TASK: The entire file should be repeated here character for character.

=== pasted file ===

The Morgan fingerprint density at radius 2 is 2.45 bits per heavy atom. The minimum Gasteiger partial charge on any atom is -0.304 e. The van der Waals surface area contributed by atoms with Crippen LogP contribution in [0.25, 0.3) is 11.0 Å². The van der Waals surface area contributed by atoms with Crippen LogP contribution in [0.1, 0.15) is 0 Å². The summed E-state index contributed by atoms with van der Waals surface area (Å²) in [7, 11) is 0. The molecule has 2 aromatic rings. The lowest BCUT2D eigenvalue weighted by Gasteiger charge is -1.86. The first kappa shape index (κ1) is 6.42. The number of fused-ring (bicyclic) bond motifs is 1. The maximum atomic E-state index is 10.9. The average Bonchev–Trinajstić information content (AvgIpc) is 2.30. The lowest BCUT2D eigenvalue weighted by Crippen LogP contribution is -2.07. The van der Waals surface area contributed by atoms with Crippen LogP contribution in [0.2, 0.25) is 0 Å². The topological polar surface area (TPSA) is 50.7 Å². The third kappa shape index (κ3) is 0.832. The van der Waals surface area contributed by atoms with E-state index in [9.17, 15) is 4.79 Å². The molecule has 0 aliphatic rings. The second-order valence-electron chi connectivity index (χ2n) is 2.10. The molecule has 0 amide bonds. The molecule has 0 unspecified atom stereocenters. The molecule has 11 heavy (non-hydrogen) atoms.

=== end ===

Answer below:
The Morgan fingerprint density at radius 2 is 2.45 bits per heavy atom. The minimum Gasteiger partial charge on any atom is -0.304 e. The van der Waals surface area contributed by atoms with Crippen LogP contribution in [0.25, 0.3) is 11.0 Å². The van der Waals surface area contributed by atoms with Crippen LogP contribution in [0.1, 0.15) is 0 Å². The summed E-state index contributed by atoms with van der Waals surface area (Å²) in [7, 11) is 0. The molecule has 2 aromatic rings. The lowest BCUT2D eigenvalue weighted by Gasteiger charge is -1.86. The first kappa shape index (κ1) is 6.42. The number of fused-ring (bicyclic) bond motifs is 1. The maximum atomic E-state index is 10.9. The average Bonchev–Trinajstić information content (AvgIpc) is 2.30. The lowest BCUT2D eigenvalue weighted by Crippen LogP contribution is -2.07. The van der Waals surface area contributed by atoms with Crippen LogP contribution in [0.2, 0.25) is 0 Å². The topological polar surface area (TPSA) is 50.7 Å². The third kappa shape index (κ3) is 0.832. The van der Waals surface area contributed by atoms with E-state index in [9.17, 15) is 4.79 Å². The molecule has 0 aliphatic rings. The second-order valence-electron chi connectivity index (χ2n) is 2.10. The molecule has 0 amide bonds. The molecule has 0 unspecified atom stereocenters. The molecule has 11 heavy (non-hydrogen) atoms.